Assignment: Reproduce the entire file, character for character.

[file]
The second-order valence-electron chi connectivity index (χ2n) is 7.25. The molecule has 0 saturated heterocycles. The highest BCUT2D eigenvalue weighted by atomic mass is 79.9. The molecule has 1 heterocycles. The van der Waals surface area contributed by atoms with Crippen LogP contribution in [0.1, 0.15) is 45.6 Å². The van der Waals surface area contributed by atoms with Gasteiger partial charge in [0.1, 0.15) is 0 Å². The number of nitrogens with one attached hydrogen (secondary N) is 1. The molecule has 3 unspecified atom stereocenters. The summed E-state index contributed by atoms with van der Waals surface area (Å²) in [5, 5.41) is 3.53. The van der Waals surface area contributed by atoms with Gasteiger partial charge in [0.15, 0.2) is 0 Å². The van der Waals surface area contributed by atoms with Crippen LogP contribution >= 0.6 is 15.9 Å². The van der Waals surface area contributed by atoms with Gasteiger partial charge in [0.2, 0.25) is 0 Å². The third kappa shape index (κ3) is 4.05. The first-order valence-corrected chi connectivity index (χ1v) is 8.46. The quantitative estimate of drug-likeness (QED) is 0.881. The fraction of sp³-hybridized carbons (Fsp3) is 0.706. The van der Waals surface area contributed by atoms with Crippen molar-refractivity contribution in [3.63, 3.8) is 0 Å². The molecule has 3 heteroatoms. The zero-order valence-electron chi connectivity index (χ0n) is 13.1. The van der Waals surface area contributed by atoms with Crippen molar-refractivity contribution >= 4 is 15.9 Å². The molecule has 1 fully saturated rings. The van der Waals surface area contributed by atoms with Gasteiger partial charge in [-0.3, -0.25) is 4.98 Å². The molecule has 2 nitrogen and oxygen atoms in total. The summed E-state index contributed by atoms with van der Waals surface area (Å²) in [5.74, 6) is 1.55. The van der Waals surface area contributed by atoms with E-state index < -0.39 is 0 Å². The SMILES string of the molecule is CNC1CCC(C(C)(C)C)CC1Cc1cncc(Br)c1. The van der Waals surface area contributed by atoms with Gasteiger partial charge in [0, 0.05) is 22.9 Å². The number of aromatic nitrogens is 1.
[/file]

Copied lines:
The second-order valence-electron chi connectivity index (χ2n) is 7.25. The molecule has 0 saturated heterocycles. The highest BCUT2D eigenvalue weighted by atomic mass is 79.9. The molecule has 1 heterocycles. The van der Waals surface area contributed by atoms with Crippen LogP contribution in [0.1, 0.15) is 45.6 Å². The van der Waals surface area contributed by atoms with Gasteiger partial charge in [0.1, 0.15) is 0 Å². The number of nitrogens with one attached hydrogen (secondary N) is 1. The molecule has 3 unspecified atom stereocenters. The summed E-state index contributed by atoms with van der Waals surface area (Å²) in [5, 5.41) is 3.53. The van der Waals surface area contributed by atoms with Gasteiger partial charge in [0.15, 0.2) is 0 Å². The van der Waals surface area contributed by atoms with Crippen LogP contribution >= 0.6 is 15.9 Å². The van der Waals surface area contributed by atoms with Gasteiger partial charge in [0.2, 0.25) is 0 Å². The third kappa shape index (κ3) is 4.05. The first-order valence-corrected chi connectivity index (χ1v) is 8.46. The quantitative estimate of drug-likeness (QED) is 0.881. The fraction of sp³-hybridized carbons (Fsp3) is 0.706. The van der Waals surface area contributed by atoms with Crippen molar-refractivity contribution in [3.63, 3.8) is 0 Å². The molecule has 3 heteroatoms. The zero-order valence-electron chi connectivity index (χ0n) is 13.1. The van der Waals surface area contributed by atoms with Crippen molar-refractivity contribution >= 4 is 15.9 Å². The molecule has 1 fully saturated rings. The van der Waals surface area contributed by atoms with Gasteiger partial charge in [-0.3, -0.25) is 4.98 Å². The molecule has 2 nitrogen and oxygen atoms in total. The summed E-state index contributed by atoms with van der Waals surface area (Å²) in [5.74, 6) is 1.55. The van der Waals surface area contributed by atoms with E-state index < -0.39 is 0 Å². The SMILES string of the molecule is CNC1CCC(C(C)(C)C)CC1Cc1cncc(Br)c1. The van der Waals surface area contributed by atoms with Gasteiger partial charge in [0, 0.05) is 22.9 Å². The number of aromatic nitrogens is 1.